I enjoyed it, Aaron. I like the voice, and the over-the-top declaration.
I see the N addressing a stranger. I imagine that the N is not actually speaking (aloud) to that stranger. He's merely seen this person (it's love at first sight after all), and fallen for them.
The main question I'm left with is why the person is addressed as a vandal. Should I see them a literal vandal (he sees someone in the process of vandalising something)? And if so, what -- and what's the relevance (why not someone posting a letter, or standing in a queue). I guess, in the current situation, it might be being used (tongue in cheek) of someone pulling down a statue of a Confederate general or slave trader. Or maybe they are metaphorically vandalising something: breaking the N's heart, maybe? But I don't know that the poem is giving me enough to work with here.
I did also wonder about "random". The line, I think, is saying: who cares what others say. It also suggests that the N and the object of his affection may be somewhere strangers can see them, and the addition of the word "random" perhaps tells us this is a public place, rather than somewhere where strangers of a particular type might be (as opposed to random ones). Still, I wonder how much it adds, and whether something to indicate where the N is, such as what the strangers are doing, might help.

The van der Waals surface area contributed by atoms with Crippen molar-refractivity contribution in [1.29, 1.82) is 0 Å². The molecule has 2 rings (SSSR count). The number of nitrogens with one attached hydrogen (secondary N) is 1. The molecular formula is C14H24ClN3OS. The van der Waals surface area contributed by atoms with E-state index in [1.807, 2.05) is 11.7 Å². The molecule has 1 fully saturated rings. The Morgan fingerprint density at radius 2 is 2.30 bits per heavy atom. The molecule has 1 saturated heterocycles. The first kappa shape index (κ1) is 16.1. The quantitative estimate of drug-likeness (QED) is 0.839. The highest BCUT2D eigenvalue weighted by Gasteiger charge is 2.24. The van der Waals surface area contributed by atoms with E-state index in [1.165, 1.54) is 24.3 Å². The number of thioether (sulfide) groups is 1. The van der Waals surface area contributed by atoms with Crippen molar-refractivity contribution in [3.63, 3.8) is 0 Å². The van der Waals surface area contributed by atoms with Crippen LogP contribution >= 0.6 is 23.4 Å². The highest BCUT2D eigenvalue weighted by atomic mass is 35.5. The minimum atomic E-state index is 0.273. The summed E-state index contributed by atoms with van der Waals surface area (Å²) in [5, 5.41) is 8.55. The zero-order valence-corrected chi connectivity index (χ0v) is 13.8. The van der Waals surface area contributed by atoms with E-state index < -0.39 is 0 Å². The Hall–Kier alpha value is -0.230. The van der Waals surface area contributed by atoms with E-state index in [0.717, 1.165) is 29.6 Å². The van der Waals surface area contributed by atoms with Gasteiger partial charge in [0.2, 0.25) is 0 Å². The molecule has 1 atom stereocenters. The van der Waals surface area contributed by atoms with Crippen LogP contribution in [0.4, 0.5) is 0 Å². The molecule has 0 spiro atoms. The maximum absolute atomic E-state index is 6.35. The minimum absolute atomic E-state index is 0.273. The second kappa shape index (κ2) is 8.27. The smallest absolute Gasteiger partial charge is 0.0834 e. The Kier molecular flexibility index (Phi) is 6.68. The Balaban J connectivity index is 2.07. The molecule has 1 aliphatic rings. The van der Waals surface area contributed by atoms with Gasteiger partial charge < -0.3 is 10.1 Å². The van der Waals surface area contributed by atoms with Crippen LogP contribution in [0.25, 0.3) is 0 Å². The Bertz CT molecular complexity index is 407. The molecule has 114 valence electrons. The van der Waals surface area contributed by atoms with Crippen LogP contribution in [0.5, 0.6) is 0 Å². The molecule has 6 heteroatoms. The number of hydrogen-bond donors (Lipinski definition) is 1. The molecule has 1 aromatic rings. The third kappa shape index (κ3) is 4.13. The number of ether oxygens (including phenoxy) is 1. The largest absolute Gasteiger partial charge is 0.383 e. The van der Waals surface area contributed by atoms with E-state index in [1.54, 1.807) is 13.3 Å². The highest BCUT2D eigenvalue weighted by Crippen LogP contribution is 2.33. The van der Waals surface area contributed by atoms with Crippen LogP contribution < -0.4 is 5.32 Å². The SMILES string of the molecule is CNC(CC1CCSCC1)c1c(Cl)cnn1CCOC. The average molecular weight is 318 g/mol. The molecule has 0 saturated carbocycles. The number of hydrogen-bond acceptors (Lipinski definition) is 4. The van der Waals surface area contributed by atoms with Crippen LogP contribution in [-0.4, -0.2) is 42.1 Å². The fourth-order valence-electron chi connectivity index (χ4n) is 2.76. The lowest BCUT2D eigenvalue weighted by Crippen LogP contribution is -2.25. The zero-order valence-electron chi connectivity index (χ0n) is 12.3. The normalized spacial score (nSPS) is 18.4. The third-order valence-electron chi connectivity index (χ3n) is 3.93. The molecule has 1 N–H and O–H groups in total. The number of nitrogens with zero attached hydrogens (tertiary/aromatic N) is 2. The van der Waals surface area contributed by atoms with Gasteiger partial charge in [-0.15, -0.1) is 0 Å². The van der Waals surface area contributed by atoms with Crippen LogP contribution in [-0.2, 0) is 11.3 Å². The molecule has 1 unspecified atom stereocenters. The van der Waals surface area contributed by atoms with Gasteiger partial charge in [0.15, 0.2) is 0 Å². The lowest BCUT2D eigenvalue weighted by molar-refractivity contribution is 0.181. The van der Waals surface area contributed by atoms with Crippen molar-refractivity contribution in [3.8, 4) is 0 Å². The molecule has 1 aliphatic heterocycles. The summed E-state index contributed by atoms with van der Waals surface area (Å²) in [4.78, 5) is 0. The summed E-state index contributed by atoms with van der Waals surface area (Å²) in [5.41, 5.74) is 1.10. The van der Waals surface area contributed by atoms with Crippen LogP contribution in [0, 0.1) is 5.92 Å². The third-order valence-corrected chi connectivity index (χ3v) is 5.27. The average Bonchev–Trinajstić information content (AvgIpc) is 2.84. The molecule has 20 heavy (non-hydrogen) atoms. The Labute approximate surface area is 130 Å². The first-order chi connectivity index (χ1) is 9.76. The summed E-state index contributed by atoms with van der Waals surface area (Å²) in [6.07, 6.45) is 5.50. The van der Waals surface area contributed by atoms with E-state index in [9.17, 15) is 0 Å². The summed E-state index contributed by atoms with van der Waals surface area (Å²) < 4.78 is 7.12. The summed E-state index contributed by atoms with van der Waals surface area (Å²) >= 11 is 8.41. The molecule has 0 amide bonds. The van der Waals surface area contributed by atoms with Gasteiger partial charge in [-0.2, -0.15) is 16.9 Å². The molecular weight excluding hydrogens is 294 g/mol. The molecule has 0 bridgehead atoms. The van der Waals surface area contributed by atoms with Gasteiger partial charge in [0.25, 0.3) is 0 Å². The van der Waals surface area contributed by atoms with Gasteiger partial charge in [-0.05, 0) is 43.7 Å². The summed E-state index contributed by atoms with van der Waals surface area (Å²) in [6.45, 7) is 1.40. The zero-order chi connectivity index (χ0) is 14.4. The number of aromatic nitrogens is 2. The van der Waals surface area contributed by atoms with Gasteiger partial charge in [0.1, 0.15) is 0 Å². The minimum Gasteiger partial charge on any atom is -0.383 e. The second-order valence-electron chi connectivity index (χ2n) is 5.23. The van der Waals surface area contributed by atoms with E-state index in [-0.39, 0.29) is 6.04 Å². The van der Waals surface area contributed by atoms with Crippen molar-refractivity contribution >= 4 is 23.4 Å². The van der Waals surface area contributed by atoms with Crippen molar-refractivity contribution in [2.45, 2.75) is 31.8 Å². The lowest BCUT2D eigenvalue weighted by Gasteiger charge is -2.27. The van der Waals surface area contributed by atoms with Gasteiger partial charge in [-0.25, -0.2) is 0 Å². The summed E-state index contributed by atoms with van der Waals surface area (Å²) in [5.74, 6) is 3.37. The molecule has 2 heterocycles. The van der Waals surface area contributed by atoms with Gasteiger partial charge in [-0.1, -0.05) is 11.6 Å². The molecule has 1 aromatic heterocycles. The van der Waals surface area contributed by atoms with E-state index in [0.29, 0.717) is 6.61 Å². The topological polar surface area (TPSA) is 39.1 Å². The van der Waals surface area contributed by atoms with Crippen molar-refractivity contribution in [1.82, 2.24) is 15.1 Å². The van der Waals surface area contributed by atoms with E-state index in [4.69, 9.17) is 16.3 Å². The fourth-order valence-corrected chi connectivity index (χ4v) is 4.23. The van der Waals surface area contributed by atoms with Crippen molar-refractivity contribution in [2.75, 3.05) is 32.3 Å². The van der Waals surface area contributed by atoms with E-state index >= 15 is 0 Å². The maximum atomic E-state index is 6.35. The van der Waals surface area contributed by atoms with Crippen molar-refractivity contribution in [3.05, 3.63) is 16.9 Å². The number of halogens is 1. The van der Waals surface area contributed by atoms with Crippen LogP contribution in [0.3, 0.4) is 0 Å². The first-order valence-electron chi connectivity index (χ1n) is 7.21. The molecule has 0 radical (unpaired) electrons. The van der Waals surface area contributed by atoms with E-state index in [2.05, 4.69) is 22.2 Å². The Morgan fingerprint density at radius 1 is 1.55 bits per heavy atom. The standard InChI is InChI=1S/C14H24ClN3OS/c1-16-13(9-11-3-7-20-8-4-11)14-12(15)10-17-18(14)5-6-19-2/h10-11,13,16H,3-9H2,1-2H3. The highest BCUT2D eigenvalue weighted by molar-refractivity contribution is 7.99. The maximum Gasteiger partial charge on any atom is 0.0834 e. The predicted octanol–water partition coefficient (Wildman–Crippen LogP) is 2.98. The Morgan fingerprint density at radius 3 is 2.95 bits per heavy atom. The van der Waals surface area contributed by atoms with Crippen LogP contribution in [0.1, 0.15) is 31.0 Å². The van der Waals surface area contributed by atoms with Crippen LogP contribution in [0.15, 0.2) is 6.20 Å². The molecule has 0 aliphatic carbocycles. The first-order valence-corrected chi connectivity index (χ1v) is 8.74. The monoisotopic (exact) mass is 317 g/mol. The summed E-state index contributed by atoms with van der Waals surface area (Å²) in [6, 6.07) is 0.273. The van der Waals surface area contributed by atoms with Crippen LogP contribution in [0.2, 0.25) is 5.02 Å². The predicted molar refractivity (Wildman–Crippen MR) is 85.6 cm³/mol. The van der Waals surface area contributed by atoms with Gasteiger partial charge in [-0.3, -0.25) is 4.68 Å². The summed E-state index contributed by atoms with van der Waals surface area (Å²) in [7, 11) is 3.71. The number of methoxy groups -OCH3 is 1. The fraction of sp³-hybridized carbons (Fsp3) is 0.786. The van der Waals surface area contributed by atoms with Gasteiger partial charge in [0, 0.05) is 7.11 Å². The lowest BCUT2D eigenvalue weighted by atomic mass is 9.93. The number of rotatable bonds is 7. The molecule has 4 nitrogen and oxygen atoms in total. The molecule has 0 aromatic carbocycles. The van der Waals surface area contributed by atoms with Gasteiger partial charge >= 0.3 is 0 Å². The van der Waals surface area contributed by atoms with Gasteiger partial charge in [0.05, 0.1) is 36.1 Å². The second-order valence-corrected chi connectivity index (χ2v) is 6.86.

"censurer" makes sense to me. Someone who provides harsh criticism or disapproval (who censures) rather than someone who hides information (who censors).